NFYI member Japheth Kariuki wrote a powerful opinion piece that was published by the USA Today Network urging child welfare officials to rewire their thinking and recognize the systemic violence in child removal. Writing about his personal experience in Florida’s child welfare system, Japheth offers first-hand advice to policymakers and legislators who are committed to doing what’s best for children. Read an excerpt below and find the full article here.
I’m a former foster child and Florida’s system needs to be overhauled | Opinion
Japheth Kariuki | Your Turn
Nov. 20, 2020
The USA TODAY Network’s recent landmark investigation into Florida’s child welfare system reflects both my personal experience in foster care and the ways in which well-meaning state policies often inflict unintentional harm on a community’s most vulnerable population. Other states and our federal government should take note if they’re truly committed to doing what’s best for children.
In 2014, then-Gov. Rick Scott, Florida lawmakers and child welfare advocates decided to pivot Florida’s child welfare strategy away from keeping families unified toward protecting the child at all costs — at least that was their intention. The state allocated millions of dollars to hire new child abuse investigators, which resulted in a spike in the number of children removed from their homes.
However, there were no additional resources put towards ensuring these children were placed in safe foster homes. As USA TODAY’s investigation uncovered, hundreds of children were placed in homes with foster parents who have been accused of abuse, making the state’s changes counterproductive and exposing children who had already been victims of abuse to further victimization.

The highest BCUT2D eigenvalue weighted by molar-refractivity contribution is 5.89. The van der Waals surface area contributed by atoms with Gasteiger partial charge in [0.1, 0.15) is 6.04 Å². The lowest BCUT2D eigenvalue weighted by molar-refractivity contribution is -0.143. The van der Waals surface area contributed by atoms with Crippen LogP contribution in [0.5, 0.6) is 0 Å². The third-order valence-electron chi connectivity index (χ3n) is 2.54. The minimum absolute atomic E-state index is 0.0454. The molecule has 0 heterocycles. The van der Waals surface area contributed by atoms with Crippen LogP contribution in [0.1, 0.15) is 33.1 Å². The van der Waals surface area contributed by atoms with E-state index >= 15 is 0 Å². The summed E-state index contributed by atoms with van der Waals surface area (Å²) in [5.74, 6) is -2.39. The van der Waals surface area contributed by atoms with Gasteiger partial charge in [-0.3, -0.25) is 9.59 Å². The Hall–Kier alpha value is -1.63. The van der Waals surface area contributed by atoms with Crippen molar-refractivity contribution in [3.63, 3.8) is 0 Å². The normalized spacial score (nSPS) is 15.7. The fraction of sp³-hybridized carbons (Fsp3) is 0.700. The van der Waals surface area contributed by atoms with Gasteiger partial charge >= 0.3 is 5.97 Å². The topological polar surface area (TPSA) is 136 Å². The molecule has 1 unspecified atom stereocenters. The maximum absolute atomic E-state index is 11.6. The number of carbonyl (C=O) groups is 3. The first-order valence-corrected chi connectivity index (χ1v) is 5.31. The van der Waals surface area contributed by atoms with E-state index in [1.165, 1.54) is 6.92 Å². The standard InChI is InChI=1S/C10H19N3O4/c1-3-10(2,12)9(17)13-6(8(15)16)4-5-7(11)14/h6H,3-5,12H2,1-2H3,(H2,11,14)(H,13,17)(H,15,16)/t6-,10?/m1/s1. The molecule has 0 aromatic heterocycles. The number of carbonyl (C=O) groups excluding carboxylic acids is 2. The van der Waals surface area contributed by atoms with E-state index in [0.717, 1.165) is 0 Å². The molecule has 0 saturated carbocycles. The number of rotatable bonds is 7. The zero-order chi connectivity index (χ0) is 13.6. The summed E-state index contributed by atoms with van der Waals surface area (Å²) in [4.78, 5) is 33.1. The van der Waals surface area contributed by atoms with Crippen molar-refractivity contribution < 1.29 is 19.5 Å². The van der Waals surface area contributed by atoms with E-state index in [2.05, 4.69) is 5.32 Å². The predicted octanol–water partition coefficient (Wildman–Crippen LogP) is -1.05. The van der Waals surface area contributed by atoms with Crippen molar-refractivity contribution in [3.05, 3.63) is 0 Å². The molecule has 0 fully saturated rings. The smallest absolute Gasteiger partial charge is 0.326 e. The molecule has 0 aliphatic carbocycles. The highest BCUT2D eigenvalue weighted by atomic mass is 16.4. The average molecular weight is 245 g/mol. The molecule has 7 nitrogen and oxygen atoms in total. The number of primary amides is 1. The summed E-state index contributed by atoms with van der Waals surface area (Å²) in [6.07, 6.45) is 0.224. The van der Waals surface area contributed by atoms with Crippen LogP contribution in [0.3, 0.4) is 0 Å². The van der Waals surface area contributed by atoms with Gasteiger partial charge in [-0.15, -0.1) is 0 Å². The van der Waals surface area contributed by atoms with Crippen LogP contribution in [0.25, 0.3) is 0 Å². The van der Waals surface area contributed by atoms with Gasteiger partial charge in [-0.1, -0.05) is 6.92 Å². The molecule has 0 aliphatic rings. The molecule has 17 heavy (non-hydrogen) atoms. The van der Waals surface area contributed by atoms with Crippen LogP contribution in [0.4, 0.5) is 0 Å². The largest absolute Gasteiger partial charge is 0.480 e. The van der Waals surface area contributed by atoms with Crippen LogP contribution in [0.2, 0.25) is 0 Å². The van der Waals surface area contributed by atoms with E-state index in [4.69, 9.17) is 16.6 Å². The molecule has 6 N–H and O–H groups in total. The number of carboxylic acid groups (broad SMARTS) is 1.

As a former foster youth with lived experience under an abusive parent, I recognize the urgency of keeping children safe and the violence in forcibly removing a child from their home without a stable alternative. Even if there is a need to remove the child from immediate danger, how would you feel if you always had to move? It hurts to find out you have to switch schools and you don’t even have a say. Separating families always comes with the risk of harming children.I cannot overstate how hard it is to be taken away from everything and everyone you know. At 12, I was placed in a children’s shelter along with my younger brother. I very quickly aged out of the shelter and was moved to a group home for teenage boys. The trauma of being forced to leave my brother behind has never left me and deeply informs my views on family separation in the system, not just from parents but between siblings as well.